nearby seaside resort, Spot, has the longest pontoon in Europe (500
meters). A short distance from here, you can find the Hel Peninsula,
the Kashubian lakes region and the Teutonic castles from Malbork and
- Visit the medieval city of
Torun and its historical center, built in gothic style.
- Go hiking in Poland’s
parks and national reserves – the Kampinos National Park is located
near Warsaw. Further away, the Bieszczady National Park is part of the
Carpathian mountain chain and contains large portions of the great
Bieszczady, where brown bears, lynxes and wild cats roam. The Bialowieza
National Park is one of the last refuges of the European buffalo.
- Go skiing or alpine climbing
in the Tatra Mountains. Zakopane is a center for alpinism and winter
sports, which offers a fairytale atmosphere – wooden houses and locals
that still use their traditional outfit. Visit the Koscieliska valley,
the Kasprowy Wierch Mountain and the Morskie Oko glacial lake.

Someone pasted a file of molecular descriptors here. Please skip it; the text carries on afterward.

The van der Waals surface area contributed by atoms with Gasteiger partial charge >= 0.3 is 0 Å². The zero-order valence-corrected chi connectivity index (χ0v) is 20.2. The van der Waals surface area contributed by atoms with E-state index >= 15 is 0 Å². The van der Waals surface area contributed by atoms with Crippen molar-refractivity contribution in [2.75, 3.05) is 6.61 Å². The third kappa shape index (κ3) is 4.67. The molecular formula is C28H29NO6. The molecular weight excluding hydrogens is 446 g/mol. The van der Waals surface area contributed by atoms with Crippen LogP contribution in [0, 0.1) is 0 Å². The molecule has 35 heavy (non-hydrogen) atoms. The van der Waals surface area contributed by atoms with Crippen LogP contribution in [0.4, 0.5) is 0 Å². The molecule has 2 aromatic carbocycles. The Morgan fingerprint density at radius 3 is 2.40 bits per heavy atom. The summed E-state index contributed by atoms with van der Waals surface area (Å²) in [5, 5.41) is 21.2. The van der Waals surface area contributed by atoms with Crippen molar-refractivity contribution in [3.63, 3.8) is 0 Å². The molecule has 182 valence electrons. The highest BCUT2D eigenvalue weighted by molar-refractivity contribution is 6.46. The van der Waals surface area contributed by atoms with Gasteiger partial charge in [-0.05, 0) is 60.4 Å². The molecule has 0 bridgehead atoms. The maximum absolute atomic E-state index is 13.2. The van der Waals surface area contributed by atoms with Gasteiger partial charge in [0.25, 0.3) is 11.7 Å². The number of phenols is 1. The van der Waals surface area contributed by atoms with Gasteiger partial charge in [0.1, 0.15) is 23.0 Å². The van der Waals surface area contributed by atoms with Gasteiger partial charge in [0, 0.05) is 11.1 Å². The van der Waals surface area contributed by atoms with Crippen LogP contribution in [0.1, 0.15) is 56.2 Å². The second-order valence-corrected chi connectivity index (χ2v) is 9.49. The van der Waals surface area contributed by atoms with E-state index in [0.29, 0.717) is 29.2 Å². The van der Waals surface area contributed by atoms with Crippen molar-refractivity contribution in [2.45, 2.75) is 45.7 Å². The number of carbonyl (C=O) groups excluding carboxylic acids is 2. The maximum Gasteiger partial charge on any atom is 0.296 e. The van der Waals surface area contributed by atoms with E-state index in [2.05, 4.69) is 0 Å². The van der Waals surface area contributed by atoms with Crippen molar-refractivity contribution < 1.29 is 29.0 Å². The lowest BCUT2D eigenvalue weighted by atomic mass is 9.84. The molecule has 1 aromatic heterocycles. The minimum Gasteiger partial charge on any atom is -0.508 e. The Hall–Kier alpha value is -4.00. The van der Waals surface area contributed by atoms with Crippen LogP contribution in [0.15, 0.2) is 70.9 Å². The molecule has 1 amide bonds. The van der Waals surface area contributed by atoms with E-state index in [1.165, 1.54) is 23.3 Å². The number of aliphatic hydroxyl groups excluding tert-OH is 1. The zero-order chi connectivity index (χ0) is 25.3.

- Relax on the beaches on the Pomerania – Kolobrzeg coast or Leba. The beach is connected to the Slowinski National Park, famous for its sand dunes that move a few inches every year.
- Pay homage to the Holocaust’s
victims in the Auschwitz-Birkenau concentration camp, 70km away from
Krakow. It’s a sad experience, but it will offer you a perspective
of the historical facts.
The Polish cuisine has a
flavor and its main ingredients are the dill, sweet marjoram, fennel,
mushroom and sour cream, which are added to soups, sauces and boiled
meat. The soups are an important part of any regular meal and are
thick and rich. For dessert, apple pie (szarlotka) is served, jelly
doughnuts (packi) and opium poppy pie (makowiec). The national
include – bigos, cabbage and meat, herring fillet with pickles and
onions, sausages, pierogi, meat dumplings, cabbage, cheese or fruits
and kasza (buckwheat).
Nobody knows for sure who where
the ancestors of the modern Polish. It seems that they were living